Who’s being held in immigration detention centers?
A lawsuit filed against U.S. Immigration and Customs Enforcement (ICE) earlier this week hopes to shed more light on that, asking for information like the demographic breakdown of detainees and internal inspection records of all detention facilities.
But the goal of the suit, filed by the Transactional Records Access Clearinghouse (TRAC), a data gathering organization based at Syracuse University, is about much more than just getting this information.
“We’re trying to establish the principle that they have to give us data,” said David Burnham, co-director of TRAC. “We’ve been negotiating with them for years at the administrative level.”
Since 9/11, the flow of information from federal agencies like ICE has tightened, and courts have backed them up. That includes aggregate data that doesn’t identify individuals by name.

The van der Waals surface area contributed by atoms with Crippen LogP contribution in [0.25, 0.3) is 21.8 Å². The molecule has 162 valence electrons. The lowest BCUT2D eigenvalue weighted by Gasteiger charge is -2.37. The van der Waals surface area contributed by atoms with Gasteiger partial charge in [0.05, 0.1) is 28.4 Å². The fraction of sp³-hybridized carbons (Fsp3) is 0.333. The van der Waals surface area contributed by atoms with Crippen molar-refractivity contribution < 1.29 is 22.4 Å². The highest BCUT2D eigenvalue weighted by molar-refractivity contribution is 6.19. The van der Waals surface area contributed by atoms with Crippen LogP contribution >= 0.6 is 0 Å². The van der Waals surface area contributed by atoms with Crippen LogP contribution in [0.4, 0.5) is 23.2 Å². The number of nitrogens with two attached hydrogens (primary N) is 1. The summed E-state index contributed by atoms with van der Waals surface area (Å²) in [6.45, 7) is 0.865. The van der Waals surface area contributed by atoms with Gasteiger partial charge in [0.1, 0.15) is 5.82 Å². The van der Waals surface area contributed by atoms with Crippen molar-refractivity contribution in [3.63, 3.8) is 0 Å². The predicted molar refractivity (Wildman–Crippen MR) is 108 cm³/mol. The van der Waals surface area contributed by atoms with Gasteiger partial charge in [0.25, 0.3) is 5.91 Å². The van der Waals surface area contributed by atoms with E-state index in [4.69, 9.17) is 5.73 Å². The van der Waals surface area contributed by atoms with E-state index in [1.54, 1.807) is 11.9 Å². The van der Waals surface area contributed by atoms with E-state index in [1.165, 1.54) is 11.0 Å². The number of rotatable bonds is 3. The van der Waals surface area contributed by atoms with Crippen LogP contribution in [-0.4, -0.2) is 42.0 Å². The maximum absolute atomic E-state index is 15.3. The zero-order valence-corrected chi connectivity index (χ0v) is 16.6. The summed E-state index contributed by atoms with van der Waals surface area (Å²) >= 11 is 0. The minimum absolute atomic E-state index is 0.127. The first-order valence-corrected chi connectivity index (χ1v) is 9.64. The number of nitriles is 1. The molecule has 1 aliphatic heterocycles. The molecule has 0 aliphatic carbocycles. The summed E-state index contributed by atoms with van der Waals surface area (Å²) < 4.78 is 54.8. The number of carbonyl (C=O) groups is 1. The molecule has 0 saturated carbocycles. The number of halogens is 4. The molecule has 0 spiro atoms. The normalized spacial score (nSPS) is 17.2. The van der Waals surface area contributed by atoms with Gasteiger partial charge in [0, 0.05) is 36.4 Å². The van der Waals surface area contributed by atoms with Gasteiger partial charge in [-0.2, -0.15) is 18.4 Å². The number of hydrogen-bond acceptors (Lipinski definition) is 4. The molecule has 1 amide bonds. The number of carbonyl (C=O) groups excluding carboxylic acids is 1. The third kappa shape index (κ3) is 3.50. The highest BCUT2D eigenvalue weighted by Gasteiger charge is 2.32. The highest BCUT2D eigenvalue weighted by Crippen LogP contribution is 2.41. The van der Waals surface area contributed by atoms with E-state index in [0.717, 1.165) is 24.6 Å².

The rationale is something legal scholars call the “mosaic theory.” The idea is that tiny bits of information might seem innocuous, but when used collectively, could be a threat to national security.
Perhaps the most notable example of information-turned-dangerous goes back to the trials over the 1993 bombing of the World Trade Center, which some say help enabled the 9/11 attacks. During the trial, U.S. government intelligence-gathering methods were made public.
The mosaic theory has existed in case law since 1972, but was more aggressively employed by the Bush administration and continues to be applied by the Obama administration, according to Charles N. Davis, professor at the Missouri School of Journalism.